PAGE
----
"Psychiatric disorders are frequent and severe in pre-school children with cow's milk allergy."
That research 'bottom line' reported by Topal and colleagues  looking at the possibility of behavioural correlations accompanying an immune response to milk caught my eye recently. Building on the idea that atopic or allergic disease might elevate the risk of various behavioural outcomes (see here) or vice-versa, researchers set about comparing rates of various behavioural conditions using the "Early Childhood Inventory-4 form" in cases of cow's milk allergy (n=40) vs asymptomatic (not cow's milk allergy) controls (n=41).
With little demographic difference between the groups in terms of gender and age, we are told that: "65% of the group with cow's milk allergy received at least one psychiatric diagnosis, while 36.6% of the control group received at least one psychiatric diagnosis." Specifically, attention-deficit hyperactivity disorder (ADHD) and oppositional defiant disorder (ODD) were more likely reported in the cow's milk allergy group. Based also on "psychiatric symptom severity scores" researchers also reported that both ADHD and ODD severity were higher in the cow's milk allergy group.
It is a little ironic that I'm actually writing this post on World Milk Day (1 June) and certainly I don't want to dampen down any rejoicing about the virtues of milk (see here). It is however important to highlight how not everyone can enjoy a glass of the white stuff (for various reasons) and that, when it comes to how a particular type of immune system meets something like milk and its various constituents, there may be outcomes further than that of the typical somatic ones linked to classical milk allergy. Obviously, replication is the name of the research game following the Topal results and perhaps with a little more detailed inspection of behaviours pertinent to ADHD and ODD in what was a very young sample population (mean ages: 44-47 months).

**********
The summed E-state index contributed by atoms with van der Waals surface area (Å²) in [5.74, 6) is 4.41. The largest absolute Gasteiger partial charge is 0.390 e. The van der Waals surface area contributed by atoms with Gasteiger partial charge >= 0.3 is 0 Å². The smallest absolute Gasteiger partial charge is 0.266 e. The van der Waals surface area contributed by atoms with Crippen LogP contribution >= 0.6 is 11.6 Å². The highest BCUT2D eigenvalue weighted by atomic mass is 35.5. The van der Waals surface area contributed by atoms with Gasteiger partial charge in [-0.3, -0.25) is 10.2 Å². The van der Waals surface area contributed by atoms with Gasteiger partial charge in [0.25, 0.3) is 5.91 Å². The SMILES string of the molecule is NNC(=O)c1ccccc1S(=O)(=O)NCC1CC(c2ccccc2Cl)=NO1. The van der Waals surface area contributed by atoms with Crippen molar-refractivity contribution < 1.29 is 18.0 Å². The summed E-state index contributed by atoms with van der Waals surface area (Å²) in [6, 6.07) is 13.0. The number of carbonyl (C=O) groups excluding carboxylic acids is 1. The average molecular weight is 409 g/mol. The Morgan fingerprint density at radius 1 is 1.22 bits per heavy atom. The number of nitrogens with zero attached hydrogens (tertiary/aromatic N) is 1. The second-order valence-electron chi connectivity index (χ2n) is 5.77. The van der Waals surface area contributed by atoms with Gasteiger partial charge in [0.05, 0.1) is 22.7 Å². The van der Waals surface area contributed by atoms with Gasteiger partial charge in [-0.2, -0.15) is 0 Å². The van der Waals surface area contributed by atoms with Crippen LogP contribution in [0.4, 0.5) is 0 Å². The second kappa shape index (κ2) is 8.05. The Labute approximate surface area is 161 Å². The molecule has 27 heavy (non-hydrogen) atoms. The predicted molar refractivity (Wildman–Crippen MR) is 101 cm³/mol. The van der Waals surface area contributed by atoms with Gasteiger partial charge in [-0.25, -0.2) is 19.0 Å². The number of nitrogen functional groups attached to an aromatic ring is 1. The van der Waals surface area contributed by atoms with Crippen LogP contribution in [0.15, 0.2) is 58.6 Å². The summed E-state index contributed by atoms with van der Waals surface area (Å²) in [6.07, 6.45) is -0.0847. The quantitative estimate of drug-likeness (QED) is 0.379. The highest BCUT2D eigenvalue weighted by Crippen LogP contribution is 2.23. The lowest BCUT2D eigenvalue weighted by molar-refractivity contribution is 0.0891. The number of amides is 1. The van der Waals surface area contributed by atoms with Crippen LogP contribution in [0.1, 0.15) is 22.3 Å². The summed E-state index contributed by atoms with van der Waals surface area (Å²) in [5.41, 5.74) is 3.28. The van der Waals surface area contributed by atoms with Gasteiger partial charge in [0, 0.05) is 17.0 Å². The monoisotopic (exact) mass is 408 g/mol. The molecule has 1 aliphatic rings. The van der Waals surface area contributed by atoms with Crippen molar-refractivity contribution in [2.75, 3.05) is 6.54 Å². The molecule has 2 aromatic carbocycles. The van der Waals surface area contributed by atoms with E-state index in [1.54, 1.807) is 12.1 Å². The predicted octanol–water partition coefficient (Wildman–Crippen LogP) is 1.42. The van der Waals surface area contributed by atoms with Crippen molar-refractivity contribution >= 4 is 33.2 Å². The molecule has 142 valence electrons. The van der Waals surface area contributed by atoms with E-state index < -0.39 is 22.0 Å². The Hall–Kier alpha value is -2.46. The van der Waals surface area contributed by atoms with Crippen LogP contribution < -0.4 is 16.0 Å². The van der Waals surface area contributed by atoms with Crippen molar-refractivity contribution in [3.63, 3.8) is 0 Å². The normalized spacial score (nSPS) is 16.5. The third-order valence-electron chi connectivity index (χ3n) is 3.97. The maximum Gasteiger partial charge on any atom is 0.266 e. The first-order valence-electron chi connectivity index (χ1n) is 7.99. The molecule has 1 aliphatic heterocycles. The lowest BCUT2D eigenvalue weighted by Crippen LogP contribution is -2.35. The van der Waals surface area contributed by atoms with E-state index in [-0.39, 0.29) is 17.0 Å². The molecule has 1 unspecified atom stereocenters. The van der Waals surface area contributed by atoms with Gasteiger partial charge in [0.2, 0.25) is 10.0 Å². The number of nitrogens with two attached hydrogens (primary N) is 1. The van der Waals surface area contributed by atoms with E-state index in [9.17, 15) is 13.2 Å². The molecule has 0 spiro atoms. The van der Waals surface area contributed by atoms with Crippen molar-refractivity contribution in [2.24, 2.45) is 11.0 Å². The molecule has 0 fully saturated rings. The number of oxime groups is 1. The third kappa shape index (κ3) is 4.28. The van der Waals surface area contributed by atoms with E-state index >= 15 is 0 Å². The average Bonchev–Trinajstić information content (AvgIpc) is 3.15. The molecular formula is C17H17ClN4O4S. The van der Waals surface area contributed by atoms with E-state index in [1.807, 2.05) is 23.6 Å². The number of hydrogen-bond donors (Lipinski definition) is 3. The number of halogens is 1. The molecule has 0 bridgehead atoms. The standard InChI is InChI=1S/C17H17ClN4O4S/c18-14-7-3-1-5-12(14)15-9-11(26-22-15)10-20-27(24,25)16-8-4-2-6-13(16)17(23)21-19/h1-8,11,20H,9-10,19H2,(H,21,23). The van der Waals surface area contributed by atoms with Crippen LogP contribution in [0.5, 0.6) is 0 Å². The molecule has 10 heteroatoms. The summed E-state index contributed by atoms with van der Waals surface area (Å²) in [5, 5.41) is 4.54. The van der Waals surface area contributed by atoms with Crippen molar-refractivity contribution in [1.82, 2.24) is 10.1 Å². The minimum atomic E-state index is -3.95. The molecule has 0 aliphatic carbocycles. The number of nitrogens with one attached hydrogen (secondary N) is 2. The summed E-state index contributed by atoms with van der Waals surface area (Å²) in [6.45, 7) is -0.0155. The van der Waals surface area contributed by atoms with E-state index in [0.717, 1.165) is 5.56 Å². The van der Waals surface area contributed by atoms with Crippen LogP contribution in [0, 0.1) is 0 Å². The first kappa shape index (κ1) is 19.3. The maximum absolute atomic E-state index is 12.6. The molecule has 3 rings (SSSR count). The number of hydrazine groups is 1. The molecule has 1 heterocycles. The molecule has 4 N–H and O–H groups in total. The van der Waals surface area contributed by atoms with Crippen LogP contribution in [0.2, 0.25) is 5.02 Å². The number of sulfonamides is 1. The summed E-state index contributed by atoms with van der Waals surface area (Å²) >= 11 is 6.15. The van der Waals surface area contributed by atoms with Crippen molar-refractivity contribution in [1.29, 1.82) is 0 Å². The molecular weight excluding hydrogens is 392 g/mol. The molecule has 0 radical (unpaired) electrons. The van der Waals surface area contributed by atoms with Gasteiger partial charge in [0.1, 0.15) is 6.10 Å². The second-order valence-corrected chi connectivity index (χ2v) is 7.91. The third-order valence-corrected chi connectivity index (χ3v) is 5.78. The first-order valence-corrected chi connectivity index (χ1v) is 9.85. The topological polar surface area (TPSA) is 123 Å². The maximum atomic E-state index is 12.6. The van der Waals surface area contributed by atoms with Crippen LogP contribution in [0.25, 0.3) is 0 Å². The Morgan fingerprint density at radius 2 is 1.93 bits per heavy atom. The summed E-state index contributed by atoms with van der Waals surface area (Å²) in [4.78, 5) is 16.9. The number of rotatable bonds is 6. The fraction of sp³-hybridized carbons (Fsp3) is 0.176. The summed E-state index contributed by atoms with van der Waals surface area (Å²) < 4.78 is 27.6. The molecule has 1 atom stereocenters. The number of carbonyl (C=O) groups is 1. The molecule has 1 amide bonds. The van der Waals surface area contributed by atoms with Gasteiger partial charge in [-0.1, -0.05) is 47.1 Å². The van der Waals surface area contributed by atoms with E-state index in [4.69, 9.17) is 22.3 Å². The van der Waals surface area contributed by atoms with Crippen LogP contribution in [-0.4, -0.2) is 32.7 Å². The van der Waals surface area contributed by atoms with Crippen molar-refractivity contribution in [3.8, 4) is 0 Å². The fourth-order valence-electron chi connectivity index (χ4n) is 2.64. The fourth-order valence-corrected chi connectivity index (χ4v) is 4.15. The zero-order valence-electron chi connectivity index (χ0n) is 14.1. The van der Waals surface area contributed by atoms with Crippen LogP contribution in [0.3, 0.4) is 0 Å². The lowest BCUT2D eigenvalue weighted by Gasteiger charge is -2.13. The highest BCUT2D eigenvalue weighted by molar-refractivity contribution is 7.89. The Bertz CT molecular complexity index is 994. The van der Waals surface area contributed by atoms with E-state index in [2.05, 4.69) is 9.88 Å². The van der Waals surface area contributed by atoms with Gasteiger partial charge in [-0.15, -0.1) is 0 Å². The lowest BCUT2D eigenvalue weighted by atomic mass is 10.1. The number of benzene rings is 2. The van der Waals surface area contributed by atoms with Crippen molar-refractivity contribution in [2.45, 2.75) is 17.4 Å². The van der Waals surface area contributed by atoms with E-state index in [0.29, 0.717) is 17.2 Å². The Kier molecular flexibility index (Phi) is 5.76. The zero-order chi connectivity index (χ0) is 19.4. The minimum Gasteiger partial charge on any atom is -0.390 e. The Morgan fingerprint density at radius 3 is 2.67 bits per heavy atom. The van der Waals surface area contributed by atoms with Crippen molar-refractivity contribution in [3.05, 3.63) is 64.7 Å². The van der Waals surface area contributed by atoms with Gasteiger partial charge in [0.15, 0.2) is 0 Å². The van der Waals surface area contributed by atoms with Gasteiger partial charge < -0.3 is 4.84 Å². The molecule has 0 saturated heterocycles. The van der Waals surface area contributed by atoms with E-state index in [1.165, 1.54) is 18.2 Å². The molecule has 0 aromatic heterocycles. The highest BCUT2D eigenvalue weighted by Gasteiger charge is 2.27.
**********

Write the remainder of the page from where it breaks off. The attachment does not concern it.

In terms of the mechanism behind the Topal findings, well, there is still work to be done there. I could turn speculative and suggest that set within an emerging idea that food might, under certain circumstances, be able to affect behaviour for some (see here) one might entertain the idea that gut and brain might show a greater link than has perhaps been hitherto accepted. ADHD already falls into that category of food potentially affecting presentation as per older research in this area (see here). Indeed, if one wants to get really speculative, how about connecting early cow's milk allergy to ADHD and ADHD as raising the risk for something like schizophrenia (see here) as potentially accounting for other immune-related findings on milk and schizophrenia for example (see here)? Yes, I know that immunoglobulins are different across allergy and 'intolerance' and one has to be careful about using the singular definition of schizophrenia in modern times (see here) but one might forsee some kind of connection at least for some?
I might also at this point direct you to the findings reported by Wu and colleagues  and the suggestion that "mTOR [mammalian target of rapamycin] activation may be central to both the intestinal, immunological, and psychiatric ASD [autism spectrum disorder]-like symptoms seen in CMA [cow's milk allergic] mice." Whilst not trying to force clinical endpoints like autism into the Topal findings, the idea from Wu et al about looking at "whether mTOR can be seen as a therapeutic target in cow's milk allergic children suffering from ASD-like symptoms" seems very testable in the context of possible ADHD or ODD presentation also being linked to cow's milk allergy...
 Topal E. et al. Psychiatric disorders and symptoms severity in pre-school children with cow's milk allergy. Allergol Immunopathol (Madr). 2016 May 27. pii: S0301-0546(16)30043-X.
 Wu J. et al. mTOR plays an important role in cow's milk allergy-associated behavioral and immunological deficits. Neuropharmacology. 2015 Oct;97:220-32.
Topal E, Catal F, Soylu N, Ozcan OO, Celiksoy MH, Babayiğit A, Erge D, Karakoç HT, & Sancak R (2016). Psychiatric disorders and symptoms severity in pre-school children with cow's milk allergy. Allergologia et immunopathologia PMID: 27240441